Turmeric: The Golden Spice

Turmeric, the golden spice or the miracle drug, is arguably the most powerful spice with health benefits for everyone. Discover its amazing properties, here.

Turmeric has long been recognized for its therapeutic properties; it has been used in Ayurvedic medicine and Chinese medicine for centuries. It has recently received interest from both the medical and scientific world and from culinary enthusiasts.

Turmeric vs curcumin

It is imperative to distinguish between whole food turmeric and curcumin. Curcumin is the bioactive chemical within turmeric that contributes to all its beneficial effects. Whole food turmeric has small amounts of curcumin. Thus, it is important to check the percentage of curcumin in the turmeric preparation you decide to use.

Natural anti-inflammatory effects

Curcumin is a bioactive substance that fights inflammation at a molecular level, targeting multiple steps in the inflammation pathway. There have been several studies in which its potency has been compared favourably to anti-inflammatory pharmaceutical drugs, but without the side effects of anti-inflammatory drugs.

Antioxidant properties

Oxidative damage is one of the contributing factors behind ageing and a range of diseases. Curcumin is a potent antioxidant that neutralizes free radicals in the body due to its chemical structure. Curcumin also boosts the activity of the body’s own antioxidant enzymes.

Health benefits of curcumin

  • Arthritis: Studies show that curcumin can help treat symptoms of arthritis and is, in some cases, more effective than anti-inflammatory drugs.
  • Irritable Bowel Syndrome (IBS) symptoms: There have been numerous studies with positive findings to show that curcumin can alleviate some symptoms of IBS.
  • Exercise-induced inflammation: Curcumin helps in the management of exercise-induced inflammation and muscle soreness, thus enhancing recovery and performance in active people.
  • Heart disease: Curcumin has beneficial effects on several factors known to play a role in heart disease, perhaps the key benefits of curcumin when it comes to heart disease is improving the function of the endothelium, which is the lining of the blood vessels.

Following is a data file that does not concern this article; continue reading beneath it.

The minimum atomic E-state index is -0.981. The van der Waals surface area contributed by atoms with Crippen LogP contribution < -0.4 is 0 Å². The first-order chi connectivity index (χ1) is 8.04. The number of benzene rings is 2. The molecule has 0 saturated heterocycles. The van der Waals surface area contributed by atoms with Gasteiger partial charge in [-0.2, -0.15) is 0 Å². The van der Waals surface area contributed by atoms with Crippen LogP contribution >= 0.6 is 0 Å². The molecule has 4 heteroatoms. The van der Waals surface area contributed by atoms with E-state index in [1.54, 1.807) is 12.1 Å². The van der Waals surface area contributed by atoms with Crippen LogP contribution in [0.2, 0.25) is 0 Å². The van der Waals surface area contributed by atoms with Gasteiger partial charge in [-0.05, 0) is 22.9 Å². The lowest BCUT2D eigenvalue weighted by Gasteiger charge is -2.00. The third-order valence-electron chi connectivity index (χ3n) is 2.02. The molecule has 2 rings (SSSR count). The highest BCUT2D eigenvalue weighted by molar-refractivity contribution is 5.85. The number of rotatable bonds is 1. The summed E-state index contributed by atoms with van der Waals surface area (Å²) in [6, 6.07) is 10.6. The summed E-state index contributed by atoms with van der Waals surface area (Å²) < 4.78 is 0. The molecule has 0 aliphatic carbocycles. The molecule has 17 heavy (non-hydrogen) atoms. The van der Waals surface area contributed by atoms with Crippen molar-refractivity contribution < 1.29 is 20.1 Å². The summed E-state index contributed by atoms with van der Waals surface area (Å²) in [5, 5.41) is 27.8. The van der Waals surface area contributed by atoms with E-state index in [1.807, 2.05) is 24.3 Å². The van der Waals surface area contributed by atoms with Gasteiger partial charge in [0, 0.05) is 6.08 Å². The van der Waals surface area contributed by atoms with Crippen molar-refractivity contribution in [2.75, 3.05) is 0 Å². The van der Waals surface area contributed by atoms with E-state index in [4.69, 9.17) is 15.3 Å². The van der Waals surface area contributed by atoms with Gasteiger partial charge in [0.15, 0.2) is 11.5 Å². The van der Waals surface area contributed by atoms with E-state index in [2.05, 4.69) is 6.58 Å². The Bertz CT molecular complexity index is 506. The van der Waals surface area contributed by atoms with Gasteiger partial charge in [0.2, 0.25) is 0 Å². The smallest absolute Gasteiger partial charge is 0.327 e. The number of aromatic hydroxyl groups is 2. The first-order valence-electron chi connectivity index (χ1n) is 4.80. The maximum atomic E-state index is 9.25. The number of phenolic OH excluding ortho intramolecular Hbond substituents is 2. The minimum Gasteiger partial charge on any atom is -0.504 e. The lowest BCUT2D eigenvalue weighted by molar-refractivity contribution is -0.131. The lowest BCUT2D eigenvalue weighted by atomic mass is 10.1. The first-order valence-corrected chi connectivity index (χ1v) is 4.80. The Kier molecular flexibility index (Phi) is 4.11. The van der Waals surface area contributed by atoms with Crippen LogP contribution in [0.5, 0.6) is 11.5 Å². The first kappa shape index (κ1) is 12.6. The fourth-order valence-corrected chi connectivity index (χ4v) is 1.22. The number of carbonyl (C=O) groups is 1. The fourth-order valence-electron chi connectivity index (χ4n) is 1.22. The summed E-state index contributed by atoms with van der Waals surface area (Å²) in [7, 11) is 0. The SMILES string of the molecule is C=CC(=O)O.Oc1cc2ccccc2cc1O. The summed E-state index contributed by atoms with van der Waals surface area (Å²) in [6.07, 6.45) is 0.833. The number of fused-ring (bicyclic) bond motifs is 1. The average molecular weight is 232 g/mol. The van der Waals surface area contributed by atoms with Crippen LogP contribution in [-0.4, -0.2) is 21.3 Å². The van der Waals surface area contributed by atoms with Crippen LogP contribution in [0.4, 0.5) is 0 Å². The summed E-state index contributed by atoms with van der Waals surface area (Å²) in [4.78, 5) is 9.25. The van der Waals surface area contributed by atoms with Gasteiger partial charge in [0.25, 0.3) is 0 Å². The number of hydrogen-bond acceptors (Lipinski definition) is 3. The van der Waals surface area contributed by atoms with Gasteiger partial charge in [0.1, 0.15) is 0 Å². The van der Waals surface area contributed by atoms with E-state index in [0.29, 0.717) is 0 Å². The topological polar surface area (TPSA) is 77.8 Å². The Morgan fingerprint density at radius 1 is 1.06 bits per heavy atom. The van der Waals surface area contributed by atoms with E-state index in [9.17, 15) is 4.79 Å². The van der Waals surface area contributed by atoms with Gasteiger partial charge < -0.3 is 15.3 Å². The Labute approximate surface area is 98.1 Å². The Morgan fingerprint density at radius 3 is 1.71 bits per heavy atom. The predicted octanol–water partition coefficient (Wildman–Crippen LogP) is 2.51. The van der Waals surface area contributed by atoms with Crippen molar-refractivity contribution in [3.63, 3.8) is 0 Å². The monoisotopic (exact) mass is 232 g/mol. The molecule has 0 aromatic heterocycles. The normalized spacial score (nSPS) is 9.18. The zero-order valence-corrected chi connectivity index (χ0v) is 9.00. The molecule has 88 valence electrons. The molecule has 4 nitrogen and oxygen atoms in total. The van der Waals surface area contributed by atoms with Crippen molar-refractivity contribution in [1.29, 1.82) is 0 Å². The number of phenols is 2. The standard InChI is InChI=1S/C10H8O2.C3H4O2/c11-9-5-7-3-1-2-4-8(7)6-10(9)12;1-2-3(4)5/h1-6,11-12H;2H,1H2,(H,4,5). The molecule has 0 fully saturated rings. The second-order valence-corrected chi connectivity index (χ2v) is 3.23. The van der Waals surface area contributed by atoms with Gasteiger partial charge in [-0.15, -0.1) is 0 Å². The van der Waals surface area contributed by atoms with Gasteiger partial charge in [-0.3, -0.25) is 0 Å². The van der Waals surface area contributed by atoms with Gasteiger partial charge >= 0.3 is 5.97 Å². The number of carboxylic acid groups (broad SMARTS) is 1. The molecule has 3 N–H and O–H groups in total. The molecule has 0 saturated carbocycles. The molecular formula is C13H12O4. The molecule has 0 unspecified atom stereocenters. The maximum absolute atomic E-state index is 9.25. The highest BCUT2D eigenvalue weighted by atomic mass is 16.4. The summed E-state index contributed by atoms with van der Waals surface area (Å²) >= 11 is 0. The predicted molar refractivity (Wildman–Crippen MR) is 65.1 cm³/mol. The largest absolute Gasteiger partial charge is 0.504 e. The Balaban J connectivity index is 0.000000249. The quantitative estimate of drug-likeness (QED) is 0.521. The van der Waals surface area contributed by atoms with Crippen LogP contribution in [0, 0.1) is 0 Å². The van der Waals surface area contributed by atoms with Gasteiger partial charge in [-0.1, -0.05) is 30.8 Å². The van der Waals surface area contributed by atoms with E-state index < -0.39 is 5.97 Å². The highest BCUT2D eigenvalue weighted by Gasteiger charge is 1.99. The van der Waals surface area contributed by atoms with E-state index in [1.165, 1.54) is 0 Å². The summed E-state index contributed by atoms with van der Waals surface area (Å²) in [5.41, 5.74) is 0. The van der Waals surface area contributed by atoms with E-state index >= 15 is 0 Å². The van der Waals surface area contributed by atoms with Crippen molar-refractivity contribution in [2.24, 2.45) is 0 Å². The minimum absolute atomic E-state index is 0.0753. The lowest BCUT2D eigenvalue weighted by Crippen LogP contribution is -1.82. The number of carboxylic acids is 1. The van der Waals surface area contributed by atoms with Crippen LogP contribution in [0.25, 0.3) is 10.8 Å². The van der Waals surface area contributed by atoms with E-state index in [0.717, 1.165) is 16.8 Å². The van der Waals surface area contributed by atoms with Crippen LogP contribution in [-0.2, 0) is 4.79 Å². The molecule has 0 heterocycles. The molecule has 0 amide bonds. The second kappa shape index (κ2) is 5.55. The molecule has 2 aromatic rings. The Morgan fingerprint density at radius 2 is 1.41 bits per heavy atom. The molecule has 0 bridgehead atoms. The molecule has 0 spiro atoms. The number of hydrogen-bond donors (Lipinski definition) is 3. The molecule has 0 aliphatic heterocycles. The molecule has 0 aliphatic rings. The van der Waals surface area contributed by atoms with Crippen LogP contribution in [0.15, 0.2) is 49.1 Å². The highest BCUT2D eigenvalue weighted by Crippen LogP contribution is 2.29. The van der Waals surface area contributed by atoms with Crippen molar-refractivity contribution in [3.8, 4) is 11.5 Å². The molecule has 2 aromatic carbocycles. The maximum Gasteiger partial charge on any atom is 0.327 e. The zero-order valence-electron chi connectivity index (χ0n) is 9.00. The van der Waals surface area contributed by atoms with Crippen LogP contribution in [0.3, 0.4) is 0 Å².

• Alzheimer’s disease: Studies have shown curcumin can cross the blood-brain barrier and has been shown to lead to various improvements in the pathological process of Alzheimer’s disease. But further studies are needed.
  • Cancer: Researchers have been studying curcumin as a beneficial herb in cancer treatment. It can affect cancer growth, development and spread at the molecular level. Multiple studies have shown that curcumin can reduce the growth of cancerous cells in the laboratory and inhibit the growth of tumours in test animals. Whether high-dose curcumin can help treat cancer in humans has yet to be tested properly. Maybe curcumin will be used along with conventional cancer treatment one day. It’s too early to say for sure, but it looks promising and this is being intensively studied as we speak.

In addition, a relatively low dose of the curcumin can provide health benefits for people that do not have diagnosed health conditions. Most of these benefits can be attributed to its antioxidant and anti-inflammatory effects.

Curcumin with or without bioperine?

Ingesting curcumin on its own does not lead to  health benefits, due to its poor bioavailability, which appears to be primarily due to poor absorption, rapid metabolism, and rapid elimination.

Bioperine is the major active component of black pepper and, when combined in a complex with curcumin, it has been shown to increase bioavailability by 2,000 percent.

Curcumin is considered safe to consume for most people in doses ranging from 500 milligrams to 12,000 milligrams per day.

What are the possible adverse effects of curcumin?

  • Abdominal pain
  • Digestive problems
  • Nausea: The same agents in turmeric that support digestive health can cause irritation when taken in large amounts.
  • Blood thinning effects: People who take blood-thinning drugs like warfarin or rivobaxban should avoid large doses of turmeric.

Is it safe in pregnancy?             

It is currently unclear whether curcumin supplements are safe for pregnant women. But, because of its blood-thinning effects alone, pregnant women should avoid taking turmeric supplements. Adding small amounts of turmeric as a spice to food shouldn’t be a problem.


People with diabetes should also avoid consuming turmeric, as it can lower blood glucose levels. It may also interact with some medication, such as blood thinners or diabetes drugs.

Tahir Mahmood

Nutritional health & wellbeing Pharmacist

At ISOVitality NutriCeuticals

This website uses cookies to improve your experience. We'll assume you're ok with this, but you can opt-out if you wish. Accept Read More

Subscribe to our weekly newsletter and get
• FREE Competitions
• FREE Digital Magazines
• HOME and FAMILY News
And much more…

You have Successfully Subscribed!